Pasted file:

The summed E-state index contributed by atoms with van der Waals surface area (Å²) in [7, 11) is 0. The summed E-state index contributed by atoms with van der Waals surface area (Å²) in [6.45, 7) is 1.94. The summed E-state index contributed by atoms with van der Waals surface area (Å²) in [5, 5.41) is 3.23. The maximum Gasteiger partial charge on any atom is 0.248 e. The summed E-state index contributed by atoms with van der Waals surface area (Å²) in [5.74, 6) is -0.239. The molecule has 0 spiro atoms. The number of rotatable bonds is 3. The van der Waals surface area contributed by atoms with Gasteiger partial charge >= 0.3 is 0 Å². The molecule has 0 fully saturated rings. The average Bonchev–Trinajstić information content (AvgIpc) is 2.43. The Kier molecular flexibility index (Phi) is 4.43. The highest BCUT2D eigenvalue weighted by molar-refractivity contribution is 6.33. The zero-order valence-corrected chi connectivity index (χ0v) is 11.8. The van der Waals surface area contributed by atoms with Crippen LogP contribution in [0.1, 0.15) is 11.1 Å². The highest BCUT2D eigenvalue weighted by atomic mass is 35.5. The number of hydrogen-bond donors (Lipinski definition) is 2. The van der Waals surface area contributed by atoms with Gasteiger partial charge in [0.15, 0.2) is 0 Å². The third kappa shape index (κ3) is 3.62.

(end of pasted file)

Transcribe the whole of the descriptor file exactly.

The summed E-state index contributed by atoms with van der Waals surface area (Å²) in [7, 11) is 0. The summed E-state index contributed by atoms with van der Waals surface area (Å²) in [6.45, 7) is 1.94. The summed E-state index contributed by atoms with van der Waals surface area (Å²) in [5, 5.41) is 3.23. The maximum Gasteiger partial charge on any atom is 0.248 e. The summed E-state index contributed by atoms with van der Waals surface area (Å²) in [5.74, 6) is -0.239. The molecule has 0 spiro atoms. The number of rotatable bonds is 3. The van der Waals surface area contributed by atoms with Gasteiger partial charge >= 0.3 is 0 Å². The molecule has 0 fully saturated rings. The average Bonchev–Trinajstić information content (AvgIpc) is 2.43. The Kier molecular flexibility index (Phi) is 4.43. The highest BCUT2D eigenvalue weighted by molar-refractivity contribution is 6.33. The zero-order valence-corrected chi connectivity index (χ0v) is 11.8. The van der Waals surface area contributed by atoms with Crippen LogP contribution in [0.1, 0.15) is 11.1 Å². The highest BCUT2D eigenvalue weighted by atomic mass is 35.5. The number of hydrogen-bond donors (Lipinski definition) is 2. The van der Waals surface area contributed by atoms with Gasteiger partial charge in [0.15, 0.2) is 0 Å². The third kappa shape index (κ3) is 3.62.